Friday, January 29, 2010

Prosecutors Say That Charles Taylor Lied In His Testimony Before The Special Court for Sierra Leone

Written By Alpha Sesay

28 January 2010

Charles Taylor told lies in his direct-examination because he was too desperate to discredit prosecution witnesses while testifying in his own defense, prosecutors told the former Liberian president today. Mr. Taylor dismissed this assertion as "incorrect" – but the former president did admit to a series of inconsistencies in his own previous testimony as the day wore on.

Prosecution counsel, Nicholas Koumjian, today highlighted parts of Mr. Taylor's testimony in direct-examination and told the former president that his accounts of the same events have been different under cross-examination.

While accusing Mr. Taylor of sending Revolutionary United Front (RUF) rebel commander Sam Bockarie to render assistance to the National Union for the Total Independence of Angola (UNITA) rebel group in Angola, Mr. Koumjian told Mr. Taylor that he had given different accounts of his relationship with the UNITA rebel leader, the late General Jonas Savimbi.

Asked today whether knew Gen. Savimbi, Mr. Taylor responded that "I know of him but I never met him personally." Mr. Koumjian pointed out that during his direct-examination on August 24, 2009, Mr. Taylor had told the court that he had met Gen. Savimbi in Ivory Coast through former Ivorian president Houphouet Boigny. Conceding that his two accounts were different, Mr. Taylor responded that "to be honest, I've never met Gen. Savimbi. I concede, what I said then was incorrect."

Mr. Koumjian also pointed to the 2008 testimony of a prosecution witness who, testifying in private session, told the judges that when Mr. Bockarie left Liberia for Angola in early 2001, Mr. Taylor's Chief of Protocol, Musa Sesay, accompanied Mr. Bockarie to Zambia. Mr. Bockarie was then handed over to the UNITA ambassador to Zambia, the witness said. However, in previous testimony, Mr. Taylor disputed the idea that Mr. Sesay could have accompanied Mr. Bockarie to Zambia because Mr. Taylor would have known about it if it happened – which he did not. As he sought to discredit Mr. Taylor's account today, Mr. Koumjian showed Mr. Taylor a copy of a Liberian diplomatic passport which carried the photograph Mr. Sesay and had the title "Chief Of Protocol, Executive Mansion, Liberia."

"I recognize this photograph as being that of Musa Sesay," Mr. Taylor agreed with Mr. Koumjian.

Mr. Koumjian pointed out that on a page in the passport, there was an Abidjan International Airport stamp dated February 9, 2001 and which indicated in French "Sortie", meaning "Exit." Another stamp dated February 10, 2009 but which was not very legible indicated the word "Entry" with an entry permit valid up to February 13, 2001. A third stamp dated February 13, 2001 indicated that Mr. Sesay departed Lusaka International Airport on that date.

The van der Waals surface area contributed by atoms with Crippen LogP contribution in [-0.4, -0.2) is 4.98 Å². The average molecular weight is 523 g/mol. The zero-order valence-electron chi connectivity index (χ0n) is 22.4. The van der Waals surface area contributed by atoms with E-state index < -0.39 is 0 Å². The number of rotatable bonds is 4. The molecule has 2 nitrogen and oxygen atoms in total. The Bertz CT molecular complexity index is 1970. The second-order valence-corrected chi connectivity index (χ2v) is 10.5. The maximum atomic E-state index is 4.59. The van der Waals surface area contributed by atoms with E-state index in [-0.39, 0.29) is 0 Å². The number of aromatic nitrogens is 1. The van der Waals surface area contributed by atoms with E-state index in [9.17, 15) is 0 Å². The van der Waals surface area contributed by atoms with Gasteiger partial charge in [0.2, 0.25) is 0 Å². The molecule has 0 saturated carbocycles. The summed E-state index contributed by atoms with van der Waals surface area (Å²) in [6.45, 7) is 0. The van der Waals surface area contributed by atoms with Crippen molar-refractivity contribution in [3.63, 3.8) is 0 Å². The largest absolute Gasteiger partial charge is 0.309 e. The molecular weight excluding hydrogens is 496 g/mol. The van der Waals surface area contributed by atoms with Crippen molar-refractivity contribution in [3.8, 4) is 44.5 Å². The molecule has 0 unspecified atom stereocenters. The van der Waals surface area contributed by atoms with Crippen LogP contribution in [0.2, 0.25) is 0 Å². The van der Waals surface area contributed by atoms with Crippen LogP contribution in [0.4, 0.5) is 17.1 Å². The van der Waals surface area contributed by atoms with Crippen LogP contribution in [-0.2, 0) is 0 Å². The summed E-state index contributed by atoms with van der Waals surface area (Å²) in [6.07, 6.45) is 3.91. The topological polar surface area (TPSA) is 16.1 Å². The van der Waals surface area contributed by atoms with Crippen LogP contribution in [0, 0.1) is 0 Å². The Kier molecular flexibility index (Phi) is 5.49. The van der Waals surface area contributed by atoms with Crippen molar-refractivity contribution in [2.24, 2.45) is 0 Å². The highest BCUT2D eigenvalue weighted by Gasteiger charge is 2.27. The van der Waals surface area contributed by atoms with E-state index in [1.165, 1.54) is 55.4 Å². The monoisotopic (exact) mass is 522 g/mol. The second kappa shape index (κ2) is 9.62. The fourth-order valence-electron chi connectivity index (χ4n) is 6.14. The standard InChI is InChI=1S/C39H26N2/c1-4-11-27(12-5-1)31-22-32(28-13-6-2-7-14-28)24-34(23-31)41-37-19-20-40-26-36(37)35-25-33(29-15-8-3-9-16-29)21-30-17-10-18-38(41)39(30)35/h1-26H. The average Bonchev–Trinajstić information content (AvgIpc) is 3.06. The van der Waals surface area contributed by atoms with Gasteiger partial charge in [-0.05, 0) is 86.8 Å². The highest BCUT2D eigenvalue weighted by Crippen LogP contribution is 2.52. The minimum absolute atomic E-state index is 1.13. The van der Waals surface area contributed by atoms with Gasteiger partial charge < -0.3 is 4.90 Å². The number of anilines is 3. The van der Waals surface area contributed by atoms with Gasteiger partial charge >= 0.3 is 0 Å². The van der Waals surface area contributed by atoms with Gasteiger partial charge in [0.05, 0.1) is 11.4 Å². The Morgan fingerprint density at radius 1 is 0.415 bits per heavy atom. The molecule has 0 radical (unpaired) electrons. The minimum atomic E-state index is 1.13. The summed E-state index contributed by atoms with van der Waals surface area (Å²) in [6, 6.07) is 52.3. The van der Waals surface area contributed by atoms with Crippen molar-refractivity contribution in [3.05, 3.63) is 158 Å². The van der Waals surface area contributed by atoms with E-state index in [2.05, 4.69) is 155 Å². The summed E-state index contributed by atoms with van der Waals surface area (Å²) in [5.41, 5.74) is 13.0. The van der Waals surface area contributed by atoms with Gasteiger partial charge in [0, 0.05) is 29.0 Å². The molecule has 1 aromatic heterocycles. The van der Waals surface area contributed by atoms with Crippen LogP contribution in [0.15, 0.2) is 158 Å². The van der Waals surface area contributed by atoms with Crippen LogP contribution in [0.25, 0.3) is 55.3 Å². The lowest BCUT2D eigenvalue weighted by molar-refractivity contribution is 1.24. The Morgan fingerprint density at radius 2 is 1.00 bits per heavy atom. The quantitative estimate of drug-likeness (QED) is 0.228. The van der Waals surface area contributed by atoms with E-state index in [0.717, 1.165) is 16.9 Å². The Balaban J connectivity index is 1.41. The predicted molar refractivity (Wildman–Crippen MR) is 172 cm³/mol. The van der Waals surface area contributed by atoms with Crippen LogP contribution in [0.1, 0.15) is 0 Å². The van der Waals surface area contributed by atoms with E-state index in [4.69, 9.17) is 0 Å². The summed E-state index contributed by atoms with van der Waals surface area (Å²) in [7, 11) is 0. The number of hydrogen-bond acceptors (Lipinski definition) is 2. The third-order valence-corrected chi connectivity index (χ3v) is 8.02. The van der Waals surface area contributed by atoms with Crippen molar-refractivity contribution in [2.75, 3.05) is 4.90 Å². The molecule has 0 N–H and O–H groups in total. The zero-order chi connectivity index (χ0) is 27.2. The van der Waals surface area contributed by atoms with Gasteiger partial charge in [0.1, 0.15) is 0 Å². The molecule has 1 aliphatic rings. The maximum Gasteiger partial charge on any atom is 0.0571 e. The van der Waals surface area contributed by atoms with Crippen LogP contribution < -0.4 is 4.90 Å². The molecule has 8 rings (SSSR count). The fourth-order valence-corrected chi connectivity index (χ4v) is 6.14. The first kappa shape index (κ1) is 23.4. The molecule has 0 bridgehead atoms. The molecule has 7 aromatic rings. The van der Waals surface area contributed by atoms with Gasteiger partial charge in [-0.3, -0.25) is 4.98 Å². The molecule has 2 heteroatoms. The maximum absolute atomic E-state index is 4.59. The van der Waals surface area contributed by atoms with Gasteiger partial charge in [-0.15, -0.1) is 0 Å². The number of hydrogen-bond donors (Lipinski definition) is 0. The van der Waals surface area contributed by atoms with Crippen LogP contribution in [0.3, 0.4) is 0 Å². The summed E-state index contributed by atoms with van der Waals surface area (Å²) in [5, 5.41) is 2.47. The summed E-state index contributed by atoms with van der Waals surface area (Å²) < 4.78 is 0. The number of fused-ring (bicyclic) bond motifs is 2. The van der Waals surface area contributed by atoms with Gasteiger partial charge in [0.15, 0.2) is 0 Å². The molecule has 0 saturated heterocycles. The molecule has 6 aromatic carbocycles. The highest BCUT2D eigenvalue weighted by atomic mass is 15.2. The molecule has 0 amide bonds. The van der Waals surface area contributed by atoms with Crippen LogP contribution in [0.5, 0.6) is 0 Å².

"So Mr. Taylor, this will indicate that the person using this passport departed Lusaka on the 13 February 2001," Mr. Koumjian said. The prosecutor also indicated a fourth stamp which indicated that on February 15, 2001, Mr. Sesay re-entered Abidjan International Airport.

"That is seven days, you would know if Musa Sesay is out for a week and he wouldn't go to Zambia without your order," Mr. Koumjian said.

"He would go to Zambia without my order," Mr. Taylor said, adding that "for the seven days, yes, I'll say if he was away, I'll know."

Mr. Koumjian pointed out that Mr. Taylor had previously said that Mr. Sesay did not travel with Mr. Bockarie.

"We may have to determine the authenticity of this passport. We have seen many fake passports and fake stamps, so we'll have to determine the authenticity of it," Mr. Taylor responded.

"The reason you lied to these judges that you are 100 percent certain that Musa Sesay was not in Zambia and you did not know Mr. Savimbi is because you were desperate to discredit the witness who spoke about these issues," Mr. Koumjian told Mr. Taylor.

"That is incorrect," the former president responded.

Mr. Koumjian also pointed to Mr. Taylor that he lied about his knowledge of Mr. Sanjivan Ruprah, a Liberian ambassador-at-large who was also designated as the Deputy Commissioner of the Liberian Bureau of Maritime Affairs. Mr. Taylor said yesterday that he only knew of Mr. Ruprah but never knew him personally. Mr. Koumjian today read a portion of Mr. Taylor's November 2009 testimony in direct-examination when he was asked by his defense counsel who Mr. Ruprah was. Mr. Taylor responded that he did not know Mr. Ruprah. "Don't you consider that a lie?" Mr. Koumjian asked Mr. Taylor.

"I don't consider that a lie. If my counsel had asked me to say all I knew of Mr. Ruprah, I would have told him," Mr. Taylor responded.

Mr. Koumjian further pointed out that during yesterday's cross-examination, Mr. Taylor said that his National Patriotic Front of Liberia (NPFL) rebel group had received some arms and ammunition from Burkina Faso. During his September 30, 2009 testimony in direct-examination, Mr. Koumjian said that the former president had said that Burkina Faso was not involved in giving arms and ammunition to Liberia.

Also asked today whether he gave RUF commander Issa Sesay a satellite phone, Mr. Taylor said that "yes, I did give Issa Sesay a satellite phone." Mr. Koumjian again pointed that in September 2009, during his direct examination, Mr. Taylor had said that he did not give Mr. Sesay a satellite phone.

Mr. Koumjian also read a May 2000 letter which was purportedly written to Mr. Taylor by Mr. Sesay in which the RUF commander highlighted some conditions required for the RUF's cooperation in the Sierra Leone peace process. The letter, which was among Mr. Taylor's presidential papers and among the documents he admits were in his possession purports to come from Mr. Sesay but was not signed by him. Mr. Sesay's name was also misspelled in the letter. Mr. Taylor said that he had received the original copy of the letter from Mr. Sesay.